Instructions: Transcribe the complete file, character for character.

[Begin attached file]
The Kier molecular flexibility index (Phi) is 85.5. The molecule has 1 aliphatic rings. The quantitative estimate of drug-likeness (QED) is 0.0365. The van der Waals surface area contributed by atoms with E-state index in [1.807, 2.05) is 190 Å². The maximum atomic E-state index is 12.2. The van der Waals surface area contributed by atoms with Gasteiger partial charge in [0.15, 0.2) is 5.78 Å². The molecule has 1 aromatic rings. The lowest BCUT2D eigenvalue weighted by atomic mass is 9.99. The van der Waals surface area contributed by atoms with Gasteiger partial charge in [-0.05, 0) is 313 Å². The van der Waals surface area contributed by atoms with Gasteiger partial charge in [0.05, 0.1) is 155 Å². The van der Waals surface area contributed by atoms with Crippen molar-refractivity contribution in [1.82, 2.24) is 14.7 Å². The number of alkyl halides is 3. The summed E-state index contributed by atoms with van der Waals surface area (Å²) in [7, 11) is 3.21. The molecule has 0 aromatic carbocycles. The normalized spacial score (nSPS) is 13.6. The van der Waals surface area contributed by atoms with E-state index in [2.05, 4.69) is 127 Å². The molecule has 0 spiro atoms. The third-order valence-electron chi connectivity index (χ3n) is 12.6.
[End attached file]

The Kier molecular flexibility index (Phi) is 85.5. The molecule has 1 aliphatic rings. The quantitative estimate of drug-likeness (QED) is 0.0365. The van der Waals surface area contributed by atoms with E-state index in [1.807, 2.05) is 190 Å². The maximum atomic E-state index is 12.2. The van der Waals surface area contributed by atoms with Gasteiger partial charge in [0.15, 0.2) is 5.78 Å². The molecule has 1 aromatic rings. The lowest BCUT2D eigenvalue weighted by atomic mass is 9.99. The van der Waals surface area contributed by atoms with Gasteiger partial charge in [-0.05, 0) is 313 Å². The van der Waals surface area contributed by atoms with Gasteiger partial charge in [0.05, 0.1) is 155 Å². The van der Waals surface area contributed by atoms with Crippen molar-refractivity contribution in [1.82, 2.24) is 14.7 Å². The number of alkyl halides is 3. The summed E-state index contributed by atoms with van der Waals surface area (Å²) in [7, 11) is 3.21. The molecule has 0 aromatic carbocycles. The normalized spacial score (nSPS) is 13.6. The van der Waals surface area contributed by atoms with E-state index in [2.05, 4.69) is 127 Å². The molecule has 0 spiro atoms. The third-order valence-electron chi connectivity index (χ3n) is 12.6.